Causes of hydraulic pump failure

Causes of hydraulic pump failure

In any hydraulic system, the hydraulic pump is usually the most expensive component and if it fails the whole system can be rendered inactive. Hydraulic pumps are extremely sensitive to contaminants and have the highest reliability risk. When a hydraulic pump starts to fail, it can force contaminants and debris further down the system and if this is not intercepted by an effective filter, the debris can then cause damage to other components. With this in mind, it is worth knowing the warning signs of common hydraulic problems and the precautions or actions that should be taken to prevent the lost work time and expense resulting from pump failure. As experts in hydraulic pump repairs, we at CJ Plant reveal the common causes of hydraulic pump failure. 

In any mechanical system, components will be subject to wear and tear throughout their working life and will eventually wear out. Poor quality components will obviously have a shorter lifespan and should, therefore, be avoided, but there are a number of system failures common to all models of hydraulic pump that can easily be prevented if users are vigilant and pay attention to the operation of the system they are using. There are three common hydraulic pump failure symptoms that operators should be aware of that can be an indication of impending hydraulic pump failure:

Warning signs to look for

  • Hydraulic pump noise problems –

    If the hydraulic pump is making a whining noise or producing banging or knocking sounds, it can be assign of aeration or cavitation inside the pump. As the piston operates, pressure inside the pump drops and the resulting higher atmospheric pressure in the reservoir pushes hydraulic fluid along the inlet line into the pump. Anything that reduces this inlet flow can cause dissolved air in the oil to be drawn out forming air bubbles. When these reach an area of high pressure, the bubbles will implode under pressure and the resulting shockwaves will produce a high pitched whining sound. This can be assign of a damaged or blocked suction strainer or a plugged breather cap. High temperature in the fluid can also cause air to be released or low temperature can increase viscosity and slow fluid entering the pump so fluid temperature should be monitored closely. While not a common problem in the UK, systems operating high above sea level can also suffer from insufficient fluid entering the inlet due to atmospheric pressure being too low to push it through. Air from outside entering the system will result in aeration and will result in a knocking or rattling sound in the pump. As the pressure inside the system is lower than outside, any leaks in the suction line or the cylinder seal will cause air to enter the system. Poorly tightened connections on the suction line can also result in this problem. If this is suspected apply a layer of oil over any suspected location for a leak. If a hole appears in the oil as air is drawn in, the leak has been located. The noise will subside momentarily as this happens if aeration is the cause of the sound. If a leak is not located, check the reservoir. If the fluid level is too low, air can also been drawn in here or if the fluid entering the reservoir is dropping from a height it can cause bubbles to form as the fluid splashes which again can then enter the system. Any foaming of the fluid in the reservoir is another sign of aeration as the air exiting the system will cause foam to form.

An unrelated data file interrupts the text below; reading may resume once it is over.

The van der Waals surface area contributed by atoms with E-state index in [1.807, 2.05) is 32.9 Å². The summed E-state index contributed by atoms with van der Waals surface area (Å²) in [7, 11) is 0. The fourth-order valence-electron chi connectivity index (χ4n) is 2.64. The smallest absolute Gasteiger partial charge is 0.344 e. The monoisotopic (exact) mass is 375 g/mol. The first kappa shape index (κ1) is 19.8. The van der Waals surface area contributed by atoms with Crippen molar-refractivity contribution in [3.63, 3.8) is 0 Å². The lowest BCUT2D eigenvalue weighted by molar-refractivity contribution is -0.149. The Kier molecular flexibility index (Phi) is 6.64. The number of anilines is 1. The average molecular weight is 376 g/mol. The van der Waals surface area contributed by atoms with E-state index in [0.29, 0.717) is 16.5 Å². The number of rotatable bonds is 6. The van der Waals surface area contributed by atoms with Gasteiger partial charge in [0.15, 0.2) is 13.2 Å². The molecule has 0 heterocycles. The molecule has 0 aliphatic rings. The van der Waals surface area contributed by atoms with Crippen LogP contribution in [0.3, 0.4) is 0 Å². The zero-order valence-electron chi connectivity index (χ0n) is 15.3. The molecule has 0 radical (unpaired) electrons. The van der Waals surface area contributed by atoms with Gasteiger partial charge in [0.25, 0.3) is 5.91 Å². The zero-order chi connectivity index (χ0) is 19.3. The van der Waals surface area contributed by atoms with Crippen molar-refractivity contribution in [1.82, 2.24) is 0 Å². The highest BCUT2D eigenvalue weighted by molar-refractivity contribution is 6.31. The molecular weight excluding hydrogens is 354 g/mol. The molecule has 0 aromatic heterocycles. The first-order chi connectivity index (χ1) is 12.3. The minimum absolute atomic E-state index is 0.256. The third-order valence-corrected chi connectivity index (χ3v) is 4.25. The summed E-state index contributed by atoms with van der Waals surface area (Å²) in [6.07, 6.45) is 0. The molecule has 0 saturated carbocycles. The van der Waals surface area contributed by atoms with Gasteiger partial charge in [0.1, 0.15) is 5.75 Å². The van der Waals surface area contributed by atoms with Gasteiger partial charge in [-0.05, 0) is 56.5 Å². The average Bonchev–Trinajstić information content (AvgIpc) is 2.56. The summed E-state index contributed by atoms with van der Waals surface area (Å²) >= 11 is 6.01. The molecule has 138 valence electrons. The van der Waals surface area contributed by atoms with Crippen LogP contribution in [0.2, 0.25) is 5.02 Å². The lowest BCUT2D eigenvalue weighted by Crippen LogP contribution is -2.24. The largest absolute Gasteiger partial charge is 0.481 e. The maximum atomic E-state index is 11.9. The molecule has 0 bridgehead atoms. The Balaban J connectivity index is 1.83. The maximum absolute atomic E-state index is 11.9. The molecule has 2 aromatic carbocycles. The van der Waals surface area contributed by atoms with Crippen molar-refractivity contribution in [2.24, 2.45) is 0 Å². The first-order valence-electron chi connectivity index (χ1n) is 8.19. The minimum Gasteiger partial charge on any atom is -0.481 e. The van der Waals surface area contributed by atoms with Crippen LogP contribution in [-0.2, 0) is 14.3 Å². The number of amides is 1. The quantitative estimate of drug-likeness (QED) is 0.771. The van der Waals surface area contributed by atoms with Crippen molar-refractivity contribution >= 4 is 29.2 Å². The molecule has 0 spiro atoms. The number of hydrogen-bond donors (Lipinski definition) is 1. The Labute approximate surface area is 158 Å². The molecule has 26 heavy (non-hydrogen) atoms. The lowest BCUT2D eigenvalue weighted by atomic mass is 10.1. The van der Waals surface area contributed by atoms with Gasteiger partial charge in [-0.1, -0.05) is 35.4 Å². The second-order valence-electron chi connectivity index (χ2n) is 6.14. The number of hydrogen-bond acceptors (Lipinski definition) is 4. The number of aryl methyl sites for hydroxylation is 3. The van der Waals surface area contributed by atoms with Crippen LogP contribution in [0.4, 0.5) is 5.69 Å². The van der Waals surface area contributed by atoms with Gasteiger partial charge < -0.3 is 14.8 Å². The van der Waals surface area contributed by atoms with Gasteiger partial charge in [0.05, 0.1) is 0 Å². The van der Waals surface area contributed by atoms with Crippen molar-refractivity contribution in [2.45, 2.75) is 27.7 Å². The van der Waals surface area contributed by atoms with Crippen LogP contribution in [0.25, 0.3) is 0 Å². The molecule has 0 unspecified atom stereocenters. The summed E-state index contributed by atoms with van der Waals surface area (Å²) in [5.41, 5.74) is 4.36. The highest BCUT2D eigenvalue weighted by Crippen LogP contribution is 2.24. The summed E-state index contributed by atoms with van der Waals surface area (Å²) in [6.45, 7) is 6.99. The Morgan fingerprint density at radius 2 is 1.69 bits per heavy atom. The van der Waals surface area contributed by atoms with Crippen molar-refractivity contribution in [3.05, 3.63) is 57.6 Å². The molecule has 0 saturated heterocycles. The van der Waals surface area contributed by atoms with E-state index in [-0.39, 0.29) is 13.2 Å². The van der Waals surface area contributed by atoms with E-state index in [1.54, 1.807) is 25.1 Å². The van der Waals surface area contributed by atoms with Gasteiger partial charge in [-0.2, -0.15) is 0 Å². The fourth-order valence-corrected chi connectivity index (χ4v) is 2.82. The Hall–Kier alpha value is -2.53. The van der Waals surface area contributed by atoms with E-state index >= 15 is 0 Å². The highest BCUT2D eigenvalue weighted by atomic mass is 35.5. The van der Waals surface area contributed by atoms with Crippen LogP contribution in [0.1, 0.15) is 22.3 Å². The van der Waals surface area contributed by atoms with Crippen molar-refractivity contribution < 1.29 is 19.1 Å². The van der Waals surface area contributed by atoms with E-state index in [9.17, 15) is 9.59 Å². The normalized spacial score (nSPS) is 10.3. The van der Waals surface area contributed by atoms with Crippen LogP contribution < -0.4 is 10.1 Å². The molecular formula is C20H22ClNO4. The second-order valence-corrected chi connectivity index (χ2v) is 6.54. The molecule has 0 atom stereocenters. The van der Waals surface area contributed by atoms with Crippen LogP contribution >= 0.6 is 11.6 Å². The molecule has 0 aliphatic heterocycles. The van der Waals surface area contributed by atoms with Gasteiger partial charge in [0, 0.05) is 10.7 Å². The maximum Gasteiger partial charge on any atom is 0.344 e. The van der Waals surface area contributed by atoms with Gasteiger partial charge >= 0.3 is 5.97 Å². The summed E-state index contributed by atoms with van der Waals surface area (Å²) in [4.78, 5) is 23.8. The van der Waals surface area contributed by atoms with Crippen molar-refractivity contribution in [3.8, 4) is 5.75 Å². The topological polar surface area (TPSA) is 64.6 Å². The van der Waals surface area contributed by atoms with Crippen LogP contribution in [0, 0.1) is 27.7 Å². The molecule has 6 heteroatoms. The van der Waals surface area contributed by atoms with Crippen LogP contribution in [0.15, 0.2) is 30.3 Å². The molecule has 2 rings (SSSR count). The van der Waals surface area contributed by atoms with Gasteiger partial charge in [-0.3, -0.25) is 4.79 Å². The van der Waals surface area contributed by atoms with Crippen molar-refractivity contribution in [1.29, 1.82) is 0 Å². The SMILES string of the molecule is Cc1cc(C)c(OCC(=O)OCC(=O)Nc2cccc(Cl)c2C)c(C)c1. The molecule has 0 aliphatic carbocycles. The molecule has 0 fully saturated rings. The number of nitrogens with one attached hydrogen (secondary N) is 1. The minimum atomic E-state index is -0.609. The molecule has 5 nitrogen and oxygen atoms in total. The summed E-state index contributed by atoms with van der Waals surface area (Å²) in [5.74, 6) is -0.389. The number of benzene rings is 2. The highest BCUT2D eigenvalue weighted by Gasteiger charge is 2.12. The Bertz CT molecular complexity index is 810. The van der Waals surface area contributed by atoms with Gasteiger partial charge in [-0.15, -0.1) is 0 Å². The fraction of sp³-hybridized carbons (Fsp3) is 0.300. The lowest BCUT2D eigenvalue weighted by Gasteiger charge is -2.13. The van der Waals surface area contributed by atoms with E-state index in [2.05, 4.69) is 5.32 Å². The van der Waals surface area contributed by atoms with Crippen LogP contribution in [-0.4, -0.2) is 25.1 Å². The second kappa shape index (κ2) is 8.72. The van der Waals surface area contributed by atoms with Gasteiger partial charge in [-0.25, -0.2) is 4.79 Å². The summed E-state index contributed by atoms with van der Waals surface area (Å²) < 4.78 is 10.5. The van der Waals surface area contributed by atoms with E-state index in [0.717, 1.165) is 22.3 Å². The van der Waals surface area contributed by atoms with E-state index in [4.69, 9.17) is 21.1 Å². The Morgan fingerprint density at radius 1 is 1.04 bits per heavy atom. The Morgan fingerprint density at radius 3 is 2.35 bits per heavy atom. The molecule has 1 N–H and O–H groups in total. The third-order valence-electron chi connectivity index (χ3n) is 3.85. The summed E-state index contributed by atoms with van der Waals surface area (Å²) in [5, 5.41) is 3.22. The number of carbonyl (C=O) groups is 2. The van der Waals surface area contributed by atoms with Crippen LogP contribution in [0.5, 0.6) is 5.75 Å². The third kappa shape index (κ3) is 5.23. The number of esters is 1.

• Increased fluid temperature –